Six women comics professionals met on Friday at 5:30PM for the Comics and Pop Art panel, “A Female Perspective on Comics.” Tana Ford, moderator Amy Chu, Chrissie Zullo, Joanna Estep, Tini Howard, and Afua Richardson chatted for an hour about their careers and their experiences in the male-dominated comics industry.
Chu started the panel with what she described as the world’s worst question: “Do you feel you can write or draw male characters?” She noted that she was often hired to work on female characters. Acknowledging that such offers are often the case, Howard said that editors had reached out to her to write male characters. Her first job for Marvel Comics was writing Captain America. She has also written Nightwing, who’s one of her favorites. She described both Nightwing and the Winter Soldier as each being “as good as his mentor but no one knows it.” Male readers have asked her why there are so many women in the backgrounds of her stories. She said she just puts them in but isn’t deliberately trying to short-change guys.
Estep reported often being asked to draw girls, particularly young girls, but joked that her “true passion is crusty middle-aged men.” The panelists agreed the female perspective is varied, not monolithic. Howard described her version of Catwoman as a sexual character who’s also funny. She said that female writers may tend to share flaws they see in themselves with some of the women they write.
Ford interjected that she loves complex characters, and Richardson noted that Storm, a character she loves, has stratifications of sexiness. Richardson believes Storm would be very muscular. Picking up on that, Ford said viewing comics through a female lens opens up a range of viewpoints.
Howard described her version of Betsy Braddock, once Psylocke and now Captain Britain, as long-haired, wearing armor and carrying a sword, because Howard considered that sexy. She was surprised when male readers came up to her and asked why Betsy wasn’t sexy anymore. When Howard’s version of Betsy isn’t in armor, she wears lingerie.
Chu asked the panel how far they believe the industry has come in offering the female perspective. Zullo replied that she started in comics around 2009–2010 and was one of a few women at the first convention she attended. Now, she noted, there are many more women at conventions. Ford mentioned that there is more representation of diverse characters as diverse creators generate material they like. Estep added that despite all the progress, there is still a tendency to have one of any type of character and that the one, representing all, tends to be perfect and not feel like a living person.
Agreeing, Ford said she does think there are more shades of gray and more messiness. Estep said she submitted a story that was gory to Smut Peddler in 2014 and was surprised when it was accepted, doubly so that it was the first story in the anthology.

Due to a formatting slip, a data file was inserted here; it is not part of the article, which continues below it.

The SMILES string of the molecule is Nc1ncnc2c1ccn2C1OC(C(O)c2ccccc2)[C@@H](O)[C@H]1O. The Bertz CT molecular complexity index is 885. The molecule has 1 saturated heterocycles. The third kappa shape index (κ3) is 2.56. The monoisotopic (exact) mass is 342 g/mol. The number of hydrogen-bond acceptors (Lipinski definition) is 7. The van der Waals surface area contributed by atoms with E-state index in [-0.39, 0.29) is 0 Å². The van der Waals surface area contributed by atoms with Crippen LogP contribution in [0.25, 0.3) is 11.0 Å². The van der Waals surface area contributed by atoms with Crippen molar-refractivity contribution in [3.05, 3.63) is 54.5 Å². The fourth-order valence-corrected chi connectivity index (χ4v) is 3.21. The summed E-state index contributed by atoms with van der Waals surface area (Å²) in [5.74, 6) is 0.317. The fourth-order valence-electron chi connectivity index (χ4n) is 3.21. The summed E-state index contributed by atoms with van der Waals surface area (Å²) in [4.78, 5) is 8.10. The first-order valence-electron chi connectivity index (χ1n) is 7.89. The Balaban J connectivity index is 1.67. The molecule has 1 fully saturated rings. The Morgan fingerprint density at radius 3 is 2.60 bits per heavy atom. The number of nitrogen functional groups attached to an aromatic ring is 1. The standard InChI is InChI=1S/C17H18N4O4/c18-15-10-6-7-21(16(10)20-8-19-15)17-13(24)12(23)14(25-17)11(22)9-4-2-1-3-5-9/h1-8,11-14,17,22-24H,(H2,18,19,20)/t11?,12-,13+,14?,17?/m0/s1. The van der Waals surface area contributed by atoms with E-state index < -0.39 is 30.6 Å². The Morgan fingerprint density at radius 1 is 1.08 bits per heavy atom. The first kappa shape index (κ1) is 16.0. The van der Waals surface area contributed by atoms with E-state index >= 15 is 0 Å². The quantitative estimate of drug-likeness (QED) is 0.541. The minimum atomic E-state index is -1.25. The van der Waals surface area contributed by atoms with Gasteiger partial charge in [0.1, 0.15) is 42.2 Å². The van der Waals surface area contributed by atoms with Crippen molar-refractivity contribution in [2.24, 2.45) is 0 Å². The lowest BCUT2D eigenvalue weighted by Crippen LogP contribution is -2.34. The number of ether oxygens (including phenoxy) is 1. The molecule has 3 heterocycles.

Richardson pointed out that “diversity” is thrown around a lot when what really appears is tokenism. Characters fulfill one set of expectations instead of giving readers the honesty they want. Noting that Storm is the only Black woman in the X-Men, she said there’s less depth to the character, whereas if there were two Black women, they would be portrayed differently. The panel agreed that a single, token character is often depicted as a perfect role model rather than a complex individual.
Discussing social media, Ford described it as a necessary evil. Women are expected to be more accessible than men, and several of the panelists have decided not to go that route, to share only what they feel inclined to share. Ford said she occasionally finds work via Twitter but loves TikTok. Howard described finding useful research about strippers on TikTok for an upcoming issue of Catwoman.
An audience member asked whether women are welcomed in the industry more now than they were. The panel agreed that lack of representation was evident in writing classes where there was only one woman and the men wondered what she was doing there, and at conventions with only a single female guest. There are more female editors now, and Chu noted that DC Comics is run by a woman. The panel also discussed seeing women’s names on the credits of comics and agreed that it was empowering to see someone who looked like them sitting behind a table at a convention. Social media, despite its drawbacks, can be a way in.
Ford recommended that anyone wanting into the industry make comics and put them out on the internet. The panelists also suggested that creators make themselves easy to find with search engine optimization and creating a brand. Estep advised making a web comic, as she is doing. Creators who have product, she said, can “scream into the void” to make a name.
An audience member asked what the panelists would recommend as foundational material for understanding comics. Estep recommended Elfquest, and Howard proposed Scott McCloud’s Understanding Comics, which explains the conventions and the tools of comics creating. She and Chu both recommended Saga.
The formal portion of the panel ended, and the panelists invited audience members to stay and chat.